As we get into the New Year proper, we take a quick look at what the challenges and opportunities are, and what we could collectively do about it.
The floods over Christmas reminded us once again just how precarious our environment can be at times. Climate change almost certainly means that events like these will become more frequent over the coming years and the resources and resilience of local communities will be tested to the full.
Globally, air pollution has been called a worldwide ‘public health emergency’ with millions estimated to die each year. Scientists have also advised us that we are entering the sixth great extinction of animal species with the extinction rate estimated to be 100 times higher in the 20th century than it would have been without man’s impact.
So, after the disappointment and failure of previous climate meetings, the world looked towards Paris COP21 at the end of 2015, to at least give us a glimmer of hope. And, to a certain extent, it did. Although some will argue that it didn’t give us enough hope.
Most scientists believe that the plan, to keep global temperatures to no more than 2c, ideally 1.5c, has the potential to work. Whether it will is a completely different matter.
Despite what was signed and agreed upon in Paris by a government who briefly tried to convince us it would be the ‘greenest ever’, our government have continued to cut away at renewables whilst offering further financial support for the fossil fuel industry. Solar subsidies have been slashed, potentially wiping out over half of all solar industry jobs in one go, whilst at the same time dramatically increasing the subsidies given to the fossil fuels. It’s not been a good start.
But, if the future success of the Paris agreement remain uncertain there is one thing that we can guarantee and that is, if we leave climate action to others, then Paris will also turn into failure. And it will simply be left to us to explain to our children and grandchildren that we potentially had the chance but failed take it.
So, it is clear from Paris that there is a lot we can and should do – individually, locally, nationally and internationally. And what is becoming clearer is the vital role that community led grassroots action will play in this.
Transition New Mills was set up in a few years ago and our focus, as ever, is looking after our shared natural and environmental resources, reducing our energy needs and carbon emissions, supporting appropriate jobs and resources and strengthening community involvement, creativity, confidence and pride in the Town.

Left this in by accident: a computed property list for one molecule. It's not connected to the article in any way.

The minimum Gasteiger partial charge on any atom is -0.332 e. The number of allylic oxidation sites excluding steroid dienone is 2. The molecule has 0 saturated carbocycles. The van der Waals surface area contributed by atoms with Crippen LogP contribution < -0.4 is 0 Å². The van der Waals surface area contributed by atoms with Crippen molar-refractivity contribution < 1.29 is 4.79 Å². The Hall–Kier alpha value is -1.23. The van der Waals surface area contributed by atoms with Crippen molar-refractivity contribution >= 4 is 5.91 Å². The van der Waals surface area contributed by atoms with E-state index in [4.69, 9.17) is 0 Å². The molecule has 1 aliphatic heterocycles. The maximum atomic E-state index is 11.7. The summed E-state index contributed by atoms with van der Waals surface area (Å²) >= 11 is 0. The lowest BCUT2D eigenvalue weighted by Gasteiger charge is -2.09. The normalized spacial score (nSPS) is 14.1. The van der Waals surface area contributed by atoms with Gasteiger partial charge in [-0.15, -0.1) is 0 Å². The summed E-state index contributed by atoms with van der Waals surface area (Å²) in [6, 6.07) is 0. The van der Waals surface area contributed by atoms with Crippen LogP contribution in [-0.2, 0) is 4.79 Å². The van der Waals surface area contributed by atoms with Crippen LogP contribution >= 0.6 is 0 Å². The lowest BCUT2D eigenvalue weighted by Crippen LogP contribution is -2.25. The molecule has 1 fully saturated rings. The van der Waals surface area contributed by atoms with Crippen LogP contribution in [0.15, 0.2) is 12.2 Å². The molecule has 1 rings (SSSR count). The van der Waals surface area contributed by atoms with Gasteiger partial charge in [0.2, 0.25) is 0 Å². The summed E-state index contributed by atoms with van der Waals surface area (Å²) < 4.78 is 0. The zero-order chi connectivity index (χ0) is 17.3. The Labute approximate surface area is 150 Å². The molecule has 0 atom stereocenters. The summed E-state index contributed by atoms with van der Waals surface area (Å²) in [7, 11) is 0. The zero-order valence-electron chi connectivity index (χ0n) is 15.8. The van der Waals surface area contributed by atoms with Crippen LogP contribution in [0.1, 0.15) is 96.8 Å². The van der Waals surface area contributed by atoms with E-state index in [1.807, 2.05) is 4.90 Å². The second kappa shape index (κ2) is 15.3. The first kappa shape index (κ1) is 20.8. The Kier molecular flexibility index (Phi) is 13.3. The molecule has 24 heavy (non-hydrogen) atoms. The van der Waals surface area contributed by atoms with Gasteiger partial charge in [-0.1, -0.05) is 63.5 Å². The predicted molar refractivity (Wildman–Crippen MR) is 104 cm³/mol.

2015 was a very productive year for us;
- we led the incredibly successful balsam bashing project as we continue to aim for a balsam free New Mills thus allowing native species to bloom once again,
- we’ve collaborated with Thornsett School in the planting of hundreds of new trees on the Derby Road playing fields,
- worked on a County-wide campaign to try and convince Derbyshire County Council to divest pension funds out of the fossil fuel industry,
- collaborated with Moors For The Future in offering vital bumblebee survey training around Kinder,
- looked into the viability of a community energy project,
- actively lobbied local MP, Andrew Bingham, and delivered a letter and petition regarding the recent Paris talks – we will keep up the pressure on him!
- sent a series of green questions to all of our local parliamentary hopefuls before the General Election,
- promoted local ventures such as ‘How Does Your Garden Grow?’ and Torrside Brewery as well as raising awareness about local and not so local green issues.
It’s been a busy year!
This year, we plan to build upon this; an Incredible Edible type project in New Mills, looking into the viability of a High Peak food hub and exploring the idea of a ‘Freshers’ Fair’ type event for community groups in New Mills.
Are these things that you would like to help set up or support? But what about transport? What about recycling? What about a community energy project? How can we support our local high street?
Interested? We need as many people as possible to get involved in Transition New Mills because this is your project, your chance to help shape your town and our future. So, we are also going to make it even easier to become a supporter of Transition New Mills this year, and it‘ll only cost you as much as you want to give – more details as we approach our AGM in late spring / early summer.
Paris showed us once and for all that the cavalry may never come. But what happens if we decide that we are the cavalry? If enough people do, we can make a real impact. So, join us. Join us in trying to create a future whose viability can no longer be ignored. Join us and together we can see just where this may take us.